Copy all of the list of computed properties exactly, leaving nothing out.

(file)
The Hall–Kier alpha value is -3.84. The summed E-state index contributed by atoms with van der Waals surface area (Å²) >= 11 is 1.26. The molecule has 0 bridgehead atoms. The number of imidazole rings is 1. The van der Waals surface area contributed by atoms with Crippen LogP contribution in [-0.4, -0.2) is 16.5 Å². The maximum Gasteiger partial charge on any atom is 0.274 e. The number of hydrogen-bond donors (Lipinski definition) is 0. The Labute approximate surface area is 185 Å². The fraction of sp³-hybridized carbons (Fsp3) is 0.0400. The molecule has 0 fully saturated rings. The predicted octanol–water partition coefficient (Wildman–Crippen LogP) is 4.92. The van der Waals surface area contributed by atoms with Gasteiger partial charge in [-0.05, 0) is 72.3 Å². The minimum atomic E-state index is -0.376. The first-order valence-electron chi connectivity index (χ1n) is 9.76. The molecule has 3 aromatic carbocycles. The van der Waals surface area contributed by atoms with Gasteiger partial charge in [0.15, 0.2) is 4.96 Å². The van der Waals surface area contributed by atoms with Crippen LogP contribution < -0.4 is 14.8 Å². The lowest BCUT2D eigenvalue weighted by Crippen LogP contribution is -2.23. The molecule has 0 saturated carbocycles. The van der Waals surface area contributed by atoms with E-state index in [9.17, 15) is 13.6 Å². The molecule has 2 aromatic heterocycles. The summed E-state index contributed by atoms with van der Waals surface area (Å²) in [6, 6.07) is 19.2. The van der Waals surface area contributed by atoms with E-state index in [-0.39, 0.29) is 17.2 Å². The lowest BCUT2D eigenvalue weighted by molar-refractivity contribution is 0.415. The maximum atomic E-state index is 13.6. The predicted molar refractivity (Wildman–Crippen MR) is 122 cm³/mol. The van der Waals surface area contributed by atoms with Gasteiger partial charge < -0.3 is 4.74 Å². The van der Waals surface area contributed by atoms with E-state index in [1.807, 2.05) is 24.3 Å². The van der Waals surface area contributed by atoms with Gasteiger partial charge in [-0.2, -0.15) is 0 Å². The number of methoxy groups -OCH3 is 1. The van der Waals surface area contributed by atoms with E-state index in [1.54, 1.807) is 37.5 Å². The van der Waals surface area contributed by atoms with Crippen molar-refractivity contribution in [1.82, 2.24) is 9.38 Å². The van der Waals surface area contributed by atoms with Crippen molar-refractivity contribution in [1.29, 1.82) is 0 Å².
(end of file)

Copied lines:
The Hall–Kier alpha value is -3.84. The summed E-state index contributed by atoms with van der Waals surface area (Å²) >= 11 is 1.26. The molecule has 0 bridgehead atoms. The number of imidazole rings is 1. The van der Waals surface area contributed by atoms with Crippen LogP contribution in [-0.4, -0.2) is 16.5 Å². The maximum Gasteiger partial charge on any atom is 0.274 e. The number of hydrogen-bond donors (Lipinski definition) is 0. The Labute approximate surface area is 185 Å². The fraction of sp³-hybridized carbons (Fsp3) is 0.0400. The molecule has 0 fully saturated rings. The predicted octanol–water partition coefficient (Wildman–Crippen LogP) is 4.92. The van der Waals surface area contributed by atoms with Gasteiger partial charge in [-0.05, 0) is 72.3 Å². The minimum atomic E-state index is -0.376. The first-order valence-electron chi connectivity index (χ1n) is 9.76. The molecule has 3 aromatic carbocycles. The van der Waals surface area contributed by atoms with Gasteiger partial charge in [0.15, 0.2) is 4.96 Å². The van der Waals surface area contributed by atoms with Crippen LogP contribution < -0.4 is 14.8 Å². The lowest BCUT2D eigenvalue weighted by Crippen LogP contribution is -2.23. The molecule has 0 saturated carbocycles. The van der Waals surface area contributed by atoms with E-state index in [9.17, 15) is 13.6 Å². The molecule has 2 aromatic heterocycles. The summed E-state index contributed by atoms with van der Waals surface area (Å²) in [6, 6.07) is 19.2. The van der Waals surface area contributed by atoms with E-state index in [-0.39, 0.29) is 17.2 Å². The lowest BCUT2D eigenvalue weighted by molar-refractivity contribution is 0.415. The maximum atomic E-state index is 13.6. The predicted molar refractivity (Wildman–Crippen MR) is 122 cm³/mol. The van der Waals surface area contributed by atoms with Gasteiger partial charge < -0.3 is 4.74 Å². The van der Waals surface area contributed by atoms with E-state index in [1.807, 2.05) is 24.3 Å². The van der Waals surface area contributed by atoms with Gasteiger partial charge in [-0.2, -0.15) is 0 Å². The number of methoxy groups -OCH3 is 1. The van der Waals surface area contributed by atoms with E-state index in [1.54, 1.807) is 37.5 Å². The van der Waals surface area contributed by atoms with Crippen molar-refractivity contribution in [1.82, 2.24) is 9.38 Å². The van der Waals surface area contributed by atoms with Crippen molar-refractivity contribution in [1.29, 1.82) is 0 Å².